The Southeast Asian Regional Center for Graduate Study and Research in Agriculture (SEARCA), in a tieup with the Food and Agriculture Organization of the United Nations (FAO), will host "Strategic Approaches to Nutrition-Sensitive Agriculture and Food Systems in Southeast Asia" on Nov. 7-10, 2018.
"Our food security ranking globally shrunk from rank 62 in 2011 to 72 in 2017 out of 109 countries. FAO through its Integrated Food Security Classification mapped the entire Philippines as food insecure," according to a SEARCA NSA primer.
"Food security is continuously challenged by poor agricultural productivity brought about by climate change, environmental degradation, higher input cost, low farm income and lack of competitiveness."
NSA is a concept that has recently emerged in light of the pervasiveness of malnutrition especially in developing countries as the Philippines.
It seeks to maximize a farming system that enhances nutritional supply especially in impoverished areas through provision of a variety of affordable, nutritious, culturally appropriate and safe food.
"It is generally recognized that addressing malnutrition requires an integrative approach in the food chain from production, processing, retail to consumption," said SEARCA.
"Making agriculture and food systems nutrition-sensitive also requires that we have to address input quality, production, post-harvest handling, processing, retailing and consumption, and to deliver safe and nutritious foods all year round to the consumer."
Also supporting the conference are the Interdisciplinary Studies Center on Food and Nutrition Security of the University of the PHIlippines Los Banos and Cavite State University (CvSU).
The conference will formulate polices and strategies to enhance NSA in relation to food and nutrition security.
In line with Food and Nutrition Security program in Southeast Asia, SEARCA has put in sessions on case studies on integrating nutrition into agriculture. It will focus success stories of addressing nutrition across stages of the food system.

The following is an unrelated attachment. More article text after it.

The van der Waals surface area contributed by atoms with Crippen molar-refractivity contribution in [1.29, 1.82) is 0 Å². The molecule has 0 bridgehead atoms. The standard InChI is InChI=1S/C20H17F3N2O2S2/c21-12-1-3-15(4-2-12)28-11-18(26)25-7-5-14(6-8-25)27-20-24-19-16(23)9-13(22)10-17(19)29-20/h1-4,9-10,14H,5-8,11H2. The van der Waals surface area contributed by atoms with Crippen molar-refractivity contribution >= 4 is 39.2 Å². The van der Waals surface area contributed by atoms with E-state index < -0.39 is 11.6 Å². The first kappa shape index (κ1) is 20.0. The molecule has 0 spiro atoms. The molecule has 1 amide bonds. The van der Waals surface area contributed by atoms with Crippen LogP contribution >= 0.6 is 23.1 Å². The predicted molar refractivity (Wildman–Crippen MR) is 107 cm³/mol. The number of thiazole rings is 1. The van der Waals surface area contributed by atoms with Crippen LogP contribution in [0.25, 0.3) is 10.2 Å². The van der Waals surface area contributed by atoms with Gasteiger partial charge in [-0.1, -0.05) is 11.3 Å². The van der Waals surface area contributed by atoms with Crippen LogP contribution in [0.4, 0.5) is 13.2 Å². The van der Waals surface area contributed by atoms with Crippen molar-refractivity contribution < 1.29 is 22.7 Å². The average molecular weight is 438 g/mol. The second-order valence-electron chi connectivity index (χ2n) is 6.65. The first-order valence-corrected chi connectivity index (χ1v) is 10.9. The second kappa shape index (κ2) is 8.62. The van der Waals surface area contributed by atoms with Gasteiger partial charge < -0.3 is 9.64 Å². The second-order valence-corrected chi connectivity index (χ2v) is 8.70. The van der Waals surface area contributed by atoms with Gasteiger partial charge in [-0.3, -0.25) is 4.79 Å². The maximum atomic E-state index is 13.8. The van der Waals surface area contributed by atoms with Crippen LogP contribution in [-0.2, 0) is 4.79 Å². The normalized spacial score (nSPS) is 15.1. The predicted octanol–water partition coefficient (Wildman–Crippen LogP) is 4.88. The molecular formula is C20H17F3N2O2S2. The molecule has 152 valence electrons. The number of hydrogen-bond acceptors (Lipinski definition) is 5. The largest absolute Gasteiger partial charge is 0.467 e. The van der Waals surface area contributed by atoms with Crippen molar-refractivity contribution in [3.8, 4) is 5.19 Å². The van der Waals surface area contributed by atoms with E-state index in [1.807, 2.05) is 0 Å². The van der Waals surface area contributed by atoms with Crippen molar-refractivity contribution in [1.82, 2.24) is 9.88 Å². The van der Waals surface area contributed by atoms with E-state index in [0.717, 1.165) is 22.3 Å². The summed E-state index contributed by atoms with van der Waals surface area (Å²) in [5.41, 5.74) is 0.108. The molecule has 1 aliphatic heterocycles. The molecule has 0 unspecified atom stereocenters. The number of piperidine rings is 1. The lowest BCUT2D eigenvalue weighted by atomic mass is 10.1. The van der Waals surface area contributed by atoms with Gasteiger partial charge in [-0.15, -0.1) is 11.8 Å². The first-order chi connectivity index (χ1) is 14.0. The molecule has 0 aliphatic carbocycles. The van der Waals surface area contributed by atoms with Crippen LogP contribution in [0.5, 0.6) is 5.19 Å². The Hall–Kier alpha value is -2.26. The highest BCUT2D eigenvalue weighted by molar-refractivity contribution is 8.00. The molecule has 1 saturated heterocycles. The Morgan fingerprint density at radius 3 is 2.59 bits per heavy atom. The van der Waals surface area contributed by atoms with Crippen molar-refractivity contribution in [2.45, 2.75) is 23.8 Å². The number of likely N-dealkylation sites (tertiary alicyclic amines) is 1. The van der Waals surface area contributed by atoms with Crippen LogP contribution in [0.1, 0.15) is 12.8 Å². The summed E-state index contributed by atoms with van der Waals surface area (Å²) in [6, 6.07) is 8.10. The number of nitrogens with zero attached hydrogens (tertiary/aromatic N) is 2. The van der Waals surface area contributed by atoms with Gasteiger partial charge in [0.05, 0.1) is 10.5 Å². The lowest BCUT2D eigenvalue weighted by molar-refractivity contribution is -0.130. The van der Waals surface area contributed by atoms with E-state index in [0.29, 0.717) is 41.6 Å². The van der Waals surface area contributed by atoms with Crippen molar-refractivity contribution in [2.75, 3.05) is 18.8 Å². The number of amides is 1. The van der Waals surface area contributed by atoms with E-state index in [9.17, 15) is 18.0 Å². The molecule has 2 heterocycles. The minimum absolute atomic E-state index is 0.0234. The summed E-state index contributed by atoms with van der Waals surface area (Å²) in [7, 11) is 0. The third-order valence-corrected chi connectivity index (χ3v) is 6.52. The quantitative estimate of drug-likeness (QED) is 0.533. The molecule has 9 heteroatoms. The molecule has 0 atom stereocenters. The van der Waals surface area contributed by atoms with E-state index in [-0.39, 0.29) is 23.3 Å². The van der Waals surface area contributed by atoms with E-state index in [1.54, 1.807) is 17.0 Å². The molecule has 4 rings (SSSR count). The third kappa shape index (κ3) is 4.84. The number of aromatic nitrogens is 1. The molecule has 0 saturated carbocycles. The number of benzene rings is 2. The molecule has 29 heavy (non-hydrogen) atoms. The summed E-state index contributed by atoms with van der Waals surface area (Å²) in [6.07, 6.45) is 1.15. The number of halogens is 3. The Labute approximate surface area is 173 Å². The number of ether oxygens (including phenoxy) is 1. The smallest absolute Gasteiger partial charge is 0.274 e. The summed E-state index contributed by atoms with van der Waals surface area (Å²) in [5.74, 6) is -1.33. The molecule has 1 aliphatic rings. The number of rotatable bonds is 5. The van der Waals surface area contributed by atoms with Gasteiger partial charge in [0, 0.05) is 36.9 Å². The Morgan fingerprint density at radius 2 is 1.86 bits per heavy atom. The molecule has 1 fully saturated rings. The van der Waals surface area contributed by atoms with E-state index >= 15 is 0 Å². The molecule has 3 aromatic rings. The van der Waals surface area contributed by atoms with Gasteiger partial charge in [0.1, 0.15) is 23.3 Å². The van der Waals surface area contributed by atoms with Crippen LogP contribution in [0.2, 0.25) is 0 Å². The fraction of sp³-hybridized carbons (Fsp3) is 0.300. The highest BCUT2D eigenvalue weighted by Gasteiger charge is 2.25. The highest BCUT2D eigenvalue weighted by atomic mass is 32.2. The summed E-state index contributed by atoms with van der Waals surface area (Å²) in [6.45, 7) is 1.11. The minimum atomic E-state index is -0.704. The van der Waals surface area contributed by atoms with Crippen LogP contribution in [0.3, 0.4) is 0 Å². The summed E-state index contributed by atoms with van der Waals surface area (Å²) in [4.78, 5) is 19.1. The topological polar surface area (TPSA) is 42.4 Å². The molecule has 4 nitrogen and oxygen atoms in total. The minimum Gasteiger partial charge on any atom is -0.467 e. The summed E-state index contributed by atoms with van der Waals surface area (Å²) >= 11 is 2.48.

Fisheries production—aquaponics, organic food farming, hydroponics, agricultural biotechnology, potato and mushroom production, nutrition in vegetables, plant factories in urban setting, Palaymanan, rice-corn blend for diabetics, and development of MSMEs (micro, small, and medium enterprises) are among the topics of the conference.
Dr. Marco Wopereis, Director General of the World Vegetable Center, will speak on nutritional power of vegetables; Dr. Leila S. Africa of Human Ecology-Institute of Human Nutrition and Food will present outcomes of Promoting Nutrition-Sensitive School Gardens and Feeding Programs through the School-Plus-Home-Gardens Project (in Laguna).
Dr. Wei Fang, director of the Center of Excellence for Controlled Environment Agriculture and Professor of Bio-Industrial Mechatronics Engineering of the National Taiwan University, will discuss how plant factories in Taiwan to promote food and nutrition security in an urban setting.
Other speakers are International Institute of Rural Reconstruction (IIRR) Country Director Emily Monville (sustaining and scaling-up nutrition-sensitive agriculture); Rizal G. Corales, program lead, Integrated Rice-based Agribiosystems of Philrice, (Palayamanan as a strategy to promote nutrition-sensitive agriculture); and Dr. Mallikarjuna Swamy, Healthier Rice Breeding Group of the International Rice Research Institute (nutritional security through development of healthier rice).